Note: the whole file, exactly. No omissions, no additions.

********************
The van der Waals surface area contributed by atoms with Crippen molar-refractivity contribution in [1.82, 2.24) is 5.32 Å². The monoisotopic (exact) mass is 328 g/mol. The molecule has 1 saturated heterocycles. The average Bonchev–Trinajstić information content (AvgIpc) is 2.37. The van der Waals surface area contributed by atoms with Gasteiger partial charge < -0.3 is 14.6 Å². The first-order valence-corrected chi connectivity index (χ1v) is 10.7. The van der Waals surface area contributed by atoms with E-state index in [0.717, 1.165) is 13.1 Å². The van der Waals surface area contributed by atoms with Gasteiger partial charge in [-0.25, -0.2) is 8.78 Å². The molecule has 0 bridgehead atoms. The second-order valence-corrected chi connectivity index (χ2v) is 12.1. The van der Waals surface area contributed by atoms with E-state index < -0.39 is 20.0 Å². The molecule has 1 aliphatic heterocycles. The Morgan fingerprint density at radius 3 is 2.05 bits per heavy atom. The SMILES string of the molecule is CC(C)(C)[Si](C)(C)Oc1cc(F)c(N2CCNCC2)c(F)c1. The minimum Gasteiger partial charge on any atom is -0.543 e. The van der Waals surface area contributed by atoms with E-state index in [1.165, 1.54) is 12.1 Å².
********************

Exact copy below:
The van der Waals surface area contributed by atoms with Crippen molar-refractivity contribution in [1.82, 2.24) is 5.32 Å². The monoisotopic (exact) mass is 328 g/mol. The molecule has 1 saturated heterocycles. The average Bonchev–Trinajstić information content (AvgIpc) is 2.37. The van der Waals surface area contributed by atoms with Gasteiger partial charge < -0.3 is 14.6 Å². The first-order valence-corrected chi connectivity index (χ1v) is 10.7. The van der Waals surface area contributed by atoms with E-state index in [0.717, 1.165) is 13.1 Å². The van der Waals surface area contributed by atoms with Gasteiger partial charge in [-0.25, -0.2) is 8.78 Å². The molecule has 0 bridgehead atoms. The second-order valence-corrected chi connectivity index (χ2v) is 12.1. The van der Waals surface area contributed by atoms with E-state index < -0.39 is 20.0 Å². The molecule has 1 aliphatic heterocycles. The Morgan fingerprint density at radius 3 is 2.05 bits per heavy atom. The SMILES string of the molecule is CC(C)(C)[Si](C)(C)Oc1cc(F)c(N2CCNCC2)c(F)c1. The minimum Gasteiger partial charge on any atom is -0.543 e. The van der Waals surface area contributed by atoms with E-state index in [1.165, 1.54) is 12.1 Å².